One and two were wrecked in 1697 and 1705, respectively only one and eight years into their service. Three managed to survive a full 30 years. By 1741 the Navy were already up to Looe IV which was lost off the Florida coast during the War of Jenkins Ear only two years after she had been commissioned.

V lasted 14 years. VI was an ex-privateer in service for four years. VII was a Q-ship (a heavily armed merchantman) in WW I. VIII was a Bangor Class minesweeper laid down as HMS Looe in the Hong Kong and Whampa Dock but renamed on the stocks before being captured by the Japanese. Renamed again she was sunk by American aircraft in the Formosa Straight.

Always Worth Saying, Going Postal
Bognor class minsweeper similar to the would-be HMS Looe.
HMS Blackpool underway,
Royal Navy official photographer
Public domain

After that, the Navy finally took the hint and there hasn’t been another. The Smithsonian’s definitive history of the last cruise of the Looe lost off the coast of Florida can be read here. Puffins with OCD are forewarned that through the entire book the Colonials have spelt its name wrong (LMS Loo) even though the site of the wreck is mapped as Looe Reef.

An interesting Looveian

Gentlemen of a certain age who back in the day partook in the sporting spectacles at the East End of Glasgow’s Celtic Park may recall being mugged not just by the locals but by the collecting tins of the Sisters of Poor Clare. Their convent was at Thornhill Avenue, a property formerly owned by, and presumably bequeathed to the Clares by, the Kelly Family of Celtic FC fame. Meanwhile, at the other end of the Union, one of the wealthiest and most interesting of the Clares passed her final days at Looe.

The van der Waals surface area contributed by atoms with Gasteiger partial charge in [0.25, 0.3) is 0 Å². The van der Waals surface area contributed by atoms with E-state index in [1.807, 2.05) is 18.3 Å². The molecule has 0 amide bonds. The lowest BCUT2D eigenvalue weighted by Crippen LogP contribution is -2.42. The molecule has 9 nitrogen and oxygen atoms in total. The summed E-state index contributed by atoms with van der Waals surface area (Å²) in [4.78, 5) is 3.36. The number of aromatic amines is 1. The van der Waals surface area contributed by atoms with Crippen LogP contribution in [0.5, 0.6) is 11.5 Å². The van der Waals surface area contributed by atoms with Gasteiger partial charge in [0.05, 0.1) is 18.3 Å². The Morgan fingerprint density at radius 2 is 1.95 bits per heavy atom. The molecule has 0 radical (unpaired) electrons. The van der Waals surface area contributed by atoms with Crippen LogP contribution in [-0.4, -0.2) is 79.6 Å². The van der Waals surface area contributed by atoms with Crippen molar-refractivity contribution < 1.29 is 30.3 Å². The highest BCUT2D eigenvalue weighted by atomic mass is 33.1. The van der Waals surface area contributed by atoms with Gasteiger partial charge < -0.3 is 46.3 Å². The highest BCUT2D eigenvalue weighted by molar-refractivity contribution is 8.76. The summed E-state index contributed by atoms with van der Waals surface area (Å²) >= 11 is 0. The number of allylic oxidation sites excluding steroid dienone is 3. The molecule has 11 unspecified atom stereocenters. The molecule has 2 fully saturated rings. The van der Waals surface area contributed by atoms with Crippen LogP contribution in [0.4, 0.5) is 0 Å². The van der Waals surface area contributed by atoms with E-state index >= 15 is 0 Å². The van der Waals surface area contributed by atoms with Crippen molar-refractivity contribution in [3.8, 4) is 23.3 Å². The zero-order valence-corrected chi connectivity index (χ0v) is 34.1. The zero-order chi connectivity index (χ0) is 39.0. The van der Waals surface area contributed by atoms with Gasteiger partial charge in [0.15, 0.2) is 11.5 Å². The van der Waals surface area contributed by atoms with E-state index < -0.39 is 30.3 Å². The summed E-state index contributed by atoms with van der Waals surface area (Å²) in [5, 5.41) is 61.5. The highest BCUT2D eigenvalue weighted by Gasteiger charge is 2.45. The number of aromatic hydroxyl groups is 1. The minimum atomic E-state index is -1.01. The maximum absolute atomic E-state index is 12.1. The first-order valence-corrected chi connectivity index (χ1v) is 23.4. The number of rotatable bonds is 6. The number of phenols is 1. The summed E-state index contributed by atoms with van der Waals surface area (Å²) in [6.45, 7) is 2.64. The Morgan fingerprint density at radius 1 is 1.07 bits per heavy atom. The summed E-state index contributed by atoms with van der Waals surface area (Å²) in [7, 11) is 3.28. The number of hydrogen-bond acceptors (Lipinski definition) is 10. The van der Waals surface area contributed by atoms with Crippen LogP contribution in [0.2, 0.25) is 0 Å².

Amy Elizabeth Rosalie Pollard was born on the 6 October 1870. One of the Demerara Pollards, she was born in British Guiana where her father, William Branch Pollard, was Queen Victoria’s Auditor-General of the colony. The family seat was the Spring Hill plantation on the east bank of the Demerara River. Amy’s mother died when Amy was an infant and her father when she was a teenager.

Adopted by William Imrie, the owner of the White Star Shipping Line, which built the Titanic, after his death she inherited a large fortune. Despite her riches, the now Miss Imrie was not content with a life of luxury. She trained as a nurse and served during the Boer War in South Africa at the end of the 19th century. Her experiences there greatly impacted her, leading her to join the St John Ambulance Brigade.